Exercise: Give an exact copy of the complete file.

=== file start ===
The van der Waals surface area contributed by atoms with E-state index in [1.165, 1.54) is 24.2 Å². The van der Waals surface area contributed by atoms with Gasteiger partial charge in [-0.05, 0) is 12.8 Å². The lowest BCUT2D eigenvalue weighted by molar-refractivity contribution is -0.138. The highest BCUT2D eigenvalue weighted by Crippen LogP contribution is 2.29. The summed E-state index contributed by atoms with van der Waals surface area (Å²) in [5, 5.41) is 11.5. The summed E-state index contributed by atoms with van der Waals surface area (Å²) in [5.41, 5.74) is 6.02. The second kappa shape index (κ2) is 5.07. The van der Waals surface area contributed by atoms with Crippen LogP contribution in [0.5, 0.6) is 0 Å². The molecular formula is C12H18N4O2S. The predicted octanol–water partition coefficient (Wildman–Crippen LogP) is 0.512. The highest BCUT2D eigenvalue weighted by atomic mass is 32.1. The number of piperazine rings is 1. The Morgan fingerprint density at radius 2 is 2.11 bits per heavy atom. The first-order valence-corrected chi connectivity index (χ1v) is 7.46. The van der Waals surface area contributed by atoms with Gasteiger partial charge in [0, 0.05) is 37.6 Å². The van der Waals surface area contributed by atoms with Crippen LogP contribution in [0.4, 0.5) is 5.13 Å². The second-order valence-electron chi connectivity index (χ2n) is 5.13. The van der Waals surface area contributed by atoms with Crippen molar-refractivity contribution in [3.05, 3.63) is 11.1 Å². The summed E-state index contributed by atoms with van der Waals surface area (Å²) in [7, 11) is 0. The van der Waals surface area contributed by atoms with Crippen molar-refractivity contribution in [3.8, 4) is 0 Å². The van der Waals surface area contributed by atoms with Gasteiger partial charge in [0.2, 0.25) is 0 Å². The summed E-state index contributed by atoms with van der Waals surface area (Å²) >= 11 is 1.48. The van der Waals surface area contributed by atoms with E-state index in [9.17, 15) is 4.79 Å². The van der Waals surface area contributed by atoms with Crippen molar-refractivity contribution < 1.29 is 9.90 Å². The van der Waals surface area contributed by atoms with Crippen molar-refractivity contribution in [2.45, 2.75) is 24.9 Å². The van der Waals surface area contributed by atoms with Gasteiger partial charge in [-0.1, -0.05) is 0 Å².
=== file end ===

The van der Waals surface area contributed by atoms with E-state index in [1.165, 1.54) is 24.2 Å². The van der Waals surface area contributed by atoms with Gasteiger partial charge in [-0.05, 0) is 12.8 Å². The lowest BCUT2D eigenvalue weighted by molar-refractivity contribution is -0.138. The highest BCUT2D eigenvalue weighted by Crippen LogP contribution is 2.29. The summed E-state index contributed by atoms with van der Waals surface area (Å²) in [5, 5.41) is 11.5. The summed E-state index contributed by atoms with van der Waals surface area (Å²) in [5.41, 5.74) is 6.02. The second kappa shape index (κ2) is 5.07. The van der Waals surface area contributed by atoms with Crippen LogP contribution in [0.5, 0.6) is 0 Å². The molecular formula is C12H18N4O2S. The predicted octanol–water partition coefficient (Wildman–Crippen LogP) is 0.512. The highest BCUT2D eigenvalue weighted by atomic mass is 32.1. The number of piperazine rings is 1. The Morgan fingerprint density at radius 2 is 2.11 bits per heavy atom. The first-order valence-corrected chi connectivity index (χ1v) is 7.46. The van der Waals surface area contributed by atoms with Gasteiger partial charge in [0, 0.05) is 37.6 Å². The van der Waals surface area contributed by atoms with Crippen LogP contribution in [0.4, 0.5) is 5.13 Å². The second-order valence-electron chi connectivity index (χ2n) is 5.13. The van der Waals surface area contributed by atoms with Crippen molar-refractivity contribution in [3.05, 3.63) is 11.1 Å². The summed E-state index contributed by atoms with van der Waals surface area (Å²) in [7, 11) is 0. The van der Waals surface area contributed by atoms with Crippen molar-refractivity contribution in [3.8, 4) is 0 Å². The van der Waals surface area contributed by atoms with Gasteiger partial charge in [0.2, 0.25) is 0 Å². The summed E-state index contributed by atoms with van der Waals surface area (Å²) >= 11 is 1.48. The van der Waals surface area contributed by atoms with E-state index in [9.17, 15) is 4.79 Å². The van der Waals surface area contributed by atoms with Crippen molar-refractivity contribution < 1.29 is 9.90 Å². The van der Waals surface area contributed by atoms with Crippen molar-refractivity contribution in [2.45, 2.75) is 24.9 Å². The van der Waals surface area contributed by atoms with Gasteiger partial charge in [-0.1, -0.05) is 0 Å².